“You really can’t stress the importance of data enough when building out a CECL model. Methodologies and pooling alike, they need to be approached based on what data fields are available and the time frame that they are available,” said Zach Langley, Advisory Analyst at Abrigo.

When conducting CECL engagements with Great Southern, Langley focused on depth, breadth, and integrity of data during their gap analysis. Breadth is the amount and type of data fields that financial institutions should capture. “Breadth means looking at how wide a data set can be,” said Langley. “Some questions to answer are what are we bringing in and what are we capturing? Moreover, of those things, what are the critical data elements that we are also capturing to run CECL-compliant methodologies? For example, data to run a discounted cash flow looks very different than data that is needed to run a cohort or open pool model.”

Depth is reflective of how far back the data goes. When meeting with Great Southern, Langley considered options for the life of loan of each segment and took note on whether that analysis should come from the segment’s contractual life, or from a weighted average remaining maturity, etc. Ways to calculate the “life of the loan” can vary among institutions – it is dependent on what the institution is comfortable defending.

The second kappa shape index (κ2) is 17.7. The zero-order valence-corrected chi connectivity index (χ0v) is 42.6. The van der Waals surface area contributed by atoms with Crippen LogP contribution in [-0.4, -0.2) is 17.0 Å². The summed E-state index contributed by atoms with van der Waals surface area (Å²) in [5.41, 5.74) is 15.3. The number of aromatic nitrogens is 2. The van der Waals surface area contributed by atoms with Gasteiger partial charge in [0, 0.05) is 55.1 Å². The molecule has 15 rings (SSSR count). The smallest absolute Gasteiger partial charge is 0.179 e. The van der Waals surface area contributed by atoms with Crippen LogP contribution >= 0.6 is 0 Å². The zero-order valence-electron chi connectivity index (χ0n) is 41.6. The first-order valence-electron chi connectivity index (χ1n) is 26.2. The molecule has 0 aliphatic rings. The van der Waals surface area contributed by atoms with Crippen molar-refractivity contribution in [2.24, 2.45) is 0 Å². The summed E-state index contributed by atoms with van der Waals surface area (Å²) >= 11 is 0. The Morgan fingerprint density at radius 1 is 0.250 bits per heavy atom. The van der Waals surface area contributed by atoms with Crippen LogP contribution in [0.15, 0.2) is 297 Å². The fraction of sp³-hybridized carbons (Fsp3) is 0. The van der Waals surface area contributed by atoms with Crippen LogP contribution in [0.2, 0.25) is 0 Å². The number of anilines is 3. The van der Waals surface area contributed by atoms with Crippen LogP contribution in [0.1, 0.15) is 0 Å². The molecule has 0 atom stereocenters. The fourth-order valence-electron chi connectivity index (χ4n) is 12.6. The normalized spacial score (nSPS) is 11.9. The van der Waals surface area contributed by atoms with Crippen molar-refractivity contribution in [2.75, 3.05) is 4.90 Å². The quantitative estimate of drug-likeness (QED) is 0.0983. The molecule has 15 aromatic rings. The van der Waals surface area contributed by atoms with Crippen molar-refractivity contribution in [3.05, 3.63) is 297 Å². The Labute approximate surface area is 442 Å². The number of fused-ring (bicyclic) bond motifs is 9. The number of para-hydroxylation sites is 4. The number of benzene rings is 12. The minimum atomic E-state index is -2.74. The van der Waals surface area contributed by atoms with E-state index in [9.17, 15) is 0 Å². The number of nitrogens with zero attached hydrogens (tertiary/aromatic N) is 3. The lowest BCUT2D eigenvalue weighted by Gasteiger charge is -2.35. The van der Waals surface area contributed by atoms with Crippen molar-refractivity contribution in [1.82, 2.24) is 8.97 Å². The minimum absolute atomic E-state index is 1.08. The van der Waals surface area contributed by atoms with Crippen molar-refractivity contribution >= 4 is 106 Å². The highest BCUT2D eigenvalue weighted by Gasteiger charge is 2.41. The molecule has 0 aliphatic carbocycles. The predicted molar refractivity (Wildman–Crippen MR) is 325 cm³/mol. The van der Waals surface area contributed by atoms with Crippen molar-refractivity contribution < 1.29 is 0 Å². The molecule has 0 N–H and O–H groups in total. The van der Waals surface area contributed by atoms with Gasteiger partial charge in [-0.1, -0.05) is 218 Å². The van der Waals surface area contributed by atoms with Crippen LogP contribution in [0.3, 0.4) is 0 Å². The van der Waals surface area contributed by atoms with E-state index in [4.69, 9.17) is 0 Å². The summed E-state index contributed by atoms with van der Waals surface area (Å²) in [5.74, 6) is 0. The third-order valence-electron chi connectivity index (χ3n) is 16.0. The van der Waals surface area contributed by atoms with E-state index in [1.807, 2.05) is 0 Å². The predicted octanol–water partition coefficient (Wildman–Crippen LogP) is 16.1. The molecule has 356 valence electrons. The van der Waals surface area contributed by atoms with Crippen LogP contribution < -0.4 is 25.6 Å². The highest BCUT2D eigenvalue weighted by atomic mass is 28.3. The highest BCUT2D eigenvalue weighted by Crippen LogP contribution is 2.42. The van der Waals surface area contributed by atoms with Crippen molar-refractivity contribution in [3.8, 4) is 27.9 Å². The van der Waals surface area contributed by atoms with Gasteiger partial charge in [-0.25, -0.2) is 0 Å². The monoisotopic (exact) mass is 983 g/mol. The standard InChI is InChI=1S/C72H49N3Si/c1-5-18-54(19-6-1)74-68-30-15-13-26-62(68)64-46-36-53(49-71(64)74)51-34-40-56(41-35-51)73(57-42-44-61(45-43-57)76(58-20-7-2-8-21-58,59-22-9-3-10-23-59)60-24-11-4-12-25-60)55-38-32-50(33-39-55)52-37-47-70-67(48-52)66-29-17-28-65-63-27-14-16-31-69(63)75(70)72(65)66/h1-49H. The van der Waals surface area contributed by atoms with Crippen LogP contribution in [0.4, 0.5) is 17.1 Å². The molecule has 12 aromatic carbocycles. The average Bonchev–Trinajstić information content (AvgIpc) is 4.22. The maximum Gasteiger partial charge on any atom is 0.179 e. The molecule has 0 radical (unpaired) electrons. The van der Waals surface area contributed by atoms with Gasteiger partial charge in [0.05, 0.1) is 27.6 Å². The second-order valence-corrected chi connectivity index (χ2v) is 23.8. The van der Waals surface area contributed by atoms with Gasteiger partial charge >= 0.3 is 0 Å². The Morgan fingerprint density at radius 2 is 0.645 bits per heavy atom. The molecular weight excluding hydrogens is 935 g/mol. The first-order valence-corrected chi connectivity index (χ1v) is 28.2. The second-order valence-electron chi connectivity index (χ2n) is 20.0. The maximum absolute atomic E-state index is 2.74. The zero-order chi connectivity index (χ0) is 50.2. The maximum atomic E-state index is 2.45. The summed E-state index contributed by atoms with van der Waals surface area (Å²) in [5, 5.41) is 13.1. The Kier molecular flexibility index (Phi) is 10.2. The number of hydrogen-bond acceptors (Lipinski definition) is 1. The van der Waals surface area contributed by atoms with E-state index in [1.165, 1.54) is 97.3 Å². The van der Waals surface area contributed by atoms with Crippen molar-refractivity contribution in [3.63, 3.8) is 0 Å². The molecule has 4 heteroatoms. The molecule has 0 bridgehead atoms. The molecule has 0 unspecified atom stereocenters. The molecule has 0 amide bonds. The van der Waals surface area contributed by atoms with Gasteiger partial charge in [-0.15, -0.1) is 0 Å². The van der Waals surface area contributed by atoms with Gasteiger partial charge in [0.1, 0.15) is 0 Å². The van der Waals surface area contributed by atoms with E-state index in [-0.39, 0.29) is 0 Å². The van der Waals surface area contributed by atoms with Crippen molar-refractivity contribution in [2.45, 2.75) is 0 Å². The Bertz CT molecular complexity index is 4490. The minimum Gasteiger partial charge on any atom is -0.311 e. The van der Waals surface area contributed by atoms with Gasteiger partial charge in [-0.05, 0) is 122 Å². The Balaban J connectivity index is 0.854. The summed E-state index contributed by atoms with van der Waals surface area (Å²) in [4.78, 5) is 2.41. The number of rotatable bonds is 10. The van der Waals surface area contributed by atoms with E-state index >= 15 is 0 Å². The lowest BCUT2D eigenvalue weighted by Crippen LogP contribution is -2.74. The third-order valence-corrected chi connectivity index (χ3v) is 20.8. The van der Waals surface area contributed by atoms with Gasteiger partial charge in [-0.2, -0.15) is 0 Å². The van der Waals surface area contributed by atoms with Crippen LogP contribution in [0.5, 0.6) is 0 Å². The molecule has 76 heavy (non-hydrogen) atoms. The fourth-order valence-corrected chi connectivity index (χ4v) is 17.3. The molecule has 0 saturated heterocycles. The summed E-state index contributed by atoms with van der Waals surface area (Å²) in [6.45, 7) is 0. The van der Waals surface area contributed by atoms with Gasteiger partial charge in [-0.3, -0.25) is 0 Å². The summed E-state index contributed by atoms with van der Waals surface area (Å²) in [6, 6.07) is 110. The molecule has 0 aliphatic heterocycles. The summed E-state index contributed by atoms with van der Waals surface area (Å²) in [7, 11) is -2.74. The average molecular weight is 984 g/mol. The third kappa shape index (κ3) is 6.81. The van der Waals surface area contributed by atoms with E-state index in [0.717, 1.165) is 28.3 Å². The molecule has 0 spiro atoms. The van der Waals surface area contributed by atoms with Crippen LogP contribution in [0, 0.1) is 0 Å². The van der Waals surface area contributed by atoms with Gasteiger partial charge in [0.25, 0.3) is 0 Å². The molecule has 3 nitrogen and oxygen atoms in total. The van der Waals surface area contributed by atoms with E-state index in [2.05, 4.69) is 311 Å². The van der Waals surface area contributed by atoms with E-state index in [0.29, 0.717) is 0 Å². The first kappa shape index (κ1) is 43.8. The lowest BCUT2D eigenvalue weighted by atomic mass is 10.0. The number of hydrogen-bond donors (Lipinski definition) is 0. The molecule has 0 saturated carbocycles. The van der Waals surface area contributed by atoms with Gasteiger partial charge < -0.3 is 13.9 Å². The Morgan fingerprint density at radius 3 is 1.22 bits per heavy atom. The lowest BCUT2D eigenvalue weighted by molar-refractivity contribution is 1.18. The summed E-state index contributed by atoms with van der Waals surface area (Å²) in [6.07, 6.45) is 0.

To analyze the integrity of data, a financial institution can look back to see if they have consistent and correct coding historically, as well as consistent and correct application. For example, if a loan has a collateral code of one and that means unsecured, is that loan unsecured in practice? Is the financial institution applying their coding consistently?

Segmenting into appropriate risk characteristics

During the webinar, the consultants highlighted that the first step for creating an effective segmentation strategy should be to find similar risk characteristics of appropriate pools. These segments should be meaningful and not too granular to produce relevant results. Pools should calibrate to whatever methodology that a financial institution chooses. It is important to understand what is being analyzed so that the segments can reflect that.

Great Southern has lending activity spread throughout multiple locations across the U.S. Because of this, geographical considerations were important when defining their segments. “It is important for us to be able to pinpoint areas of greater risk by market areas as that information becomes available,” said Flowers.

Segmentation can be challenging for institutions approaching the CECL transition. Indeed, Great Southern found this to be an obstacle as they were building out their model.

“One of the challenges we faced was limiting the number of pools while still trying to segment our risk,” said Delynne Geary, Senior Credit Risk Analyst at Great Southern Bank.  “We ended up with 26 pools. Initially, we started with call report categories and expanded to areas of credit and market risk.”

For more information about the beginning phase of Great Southern Bank’s CECL implementation process, please watch the on-demand webinar, “How a Financial Institution is Getting CECL Ready: Key Decisions and Steps in the CECL Transition.”